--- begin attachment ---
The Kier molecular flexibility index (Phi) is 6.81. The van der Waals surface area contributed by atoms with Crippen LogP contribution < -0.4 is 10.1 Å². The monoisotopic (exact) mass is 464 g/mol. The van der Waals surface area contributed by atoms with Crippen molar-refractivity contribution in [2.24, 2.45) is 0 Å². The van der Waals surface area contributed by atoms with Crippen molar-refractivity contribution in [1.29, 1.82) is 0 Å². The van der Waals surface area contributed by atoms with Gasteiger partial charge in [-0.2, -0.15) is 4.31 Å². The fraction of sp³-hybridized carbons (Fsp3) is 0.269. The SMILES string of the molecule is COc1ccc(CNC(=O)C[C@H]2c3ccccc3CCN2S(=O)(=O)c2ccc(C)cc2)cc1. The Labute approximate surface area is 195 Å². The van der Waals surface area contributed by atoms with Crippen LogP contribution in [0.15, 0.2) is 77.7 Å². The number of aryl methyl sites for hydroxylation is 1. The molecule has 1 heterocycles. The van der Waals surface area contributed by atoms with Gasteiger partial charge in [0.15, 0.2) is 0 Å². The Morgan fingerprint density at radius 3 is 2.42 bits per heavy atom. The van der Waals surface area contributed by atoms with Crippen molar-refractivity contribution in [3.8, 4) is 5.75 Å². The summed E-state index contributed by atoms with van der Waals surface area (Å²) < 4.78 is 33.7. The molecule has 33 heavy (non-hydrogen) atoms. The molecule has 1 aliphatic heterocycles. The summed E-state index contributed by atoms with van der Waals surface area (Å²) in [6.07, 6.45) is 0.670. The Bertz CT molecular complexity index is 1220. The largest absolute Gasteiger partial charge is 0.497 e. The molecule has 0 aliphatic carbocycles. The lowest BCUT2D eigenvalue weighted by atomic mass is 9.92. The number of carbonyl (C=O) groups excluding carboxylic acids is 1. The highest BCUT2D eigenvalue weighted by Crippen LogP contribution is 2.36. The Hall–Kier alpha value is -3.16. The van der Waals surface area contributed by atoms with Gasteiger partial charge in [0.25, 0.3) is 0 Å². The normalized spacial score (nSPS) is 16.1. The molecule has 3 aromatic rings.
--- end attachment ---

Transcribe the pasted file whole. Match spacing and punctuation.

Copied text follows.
The Kier molecular flexibility index (Phi) is 6.81. The van der Waals surface area contributed by atoms with Crippen LogP contribution < -0.4 is 10.1 Å². The monoisotopic (exact) mass is 464 g/mol. The van der Waals surface area contributed by atoms with Crippen molar-refractivity contribution in [2.24, 2.45) is 0 Å². The van der Waals surface area contributed by atoms with Crippen molar-refractivity contribution in [1.29, 1.82) is 0 Å². The van der Waals surface area contributed by atoms with Gasteiger partial charge in [-0.2, -0.15) is 4.31 Å². The fraction of sp³-hybridized carbons (Fsp3) is 0.269. The SMILES string of the molecule is COc1ccc(CNC(=O)C[C@H]2c3ccccc3CCN2S(=O)(=O)c2ccc(C)cc2)cc1. The Labute approximate surface area is 195 Å². The van der Waals surface area contributed by atoms with Crippen LogP contribution in [0.15, 0.2) is 77.7 Å². The number of aryl methyl sites for hydroxylation is 1. The molecule has 1 heterocycles. The van der Waals surface area contributed by atoms with Gasteiger partial charge in [0.15, 0.2) is 0 Å². The Morgan fingerprint density at radius 3 is 2.42 bits per heavy atom. The van der Waals surface area contributed by atoms with Crippen molar-refractivity contribution in [3.8, 4) is 5.75 Å². The summed E-state index contributed by atoms with van der Waals surface area (Å²) < 4.78 is 33.7. The molecule has 33 heavy (non-hydrogen) atoms. The molecule has 1 aliphatic heterocycles. The summed E-state index contributed by atoms with van der Waals surface area (Å²) in [6.07, 6.45) is 0.670. The Bertz CT molecular complexity index is 1220. The largest absolute Gasteiger partial charge is 0.497 e. The molecule has 0 aliphatic carbocycles. The lowest BCUT2D eigenvalue weighted by atomic mass is 9.92. The number of carbonyl (C=O) groups excluding carboxylic acids is 1. The highest BCUT2D eigenvalue weighted by Crippen LogP contribution is 2.36. The Hall–Kier alpha value is -3.16. The van der Waals surface area contributed by atoms with Gasteiger partial charge in [0.25, 0.3) is 0 Å². The normalized spacial score (nSPS) is 16.1. The molecule has 3 aromatic rings.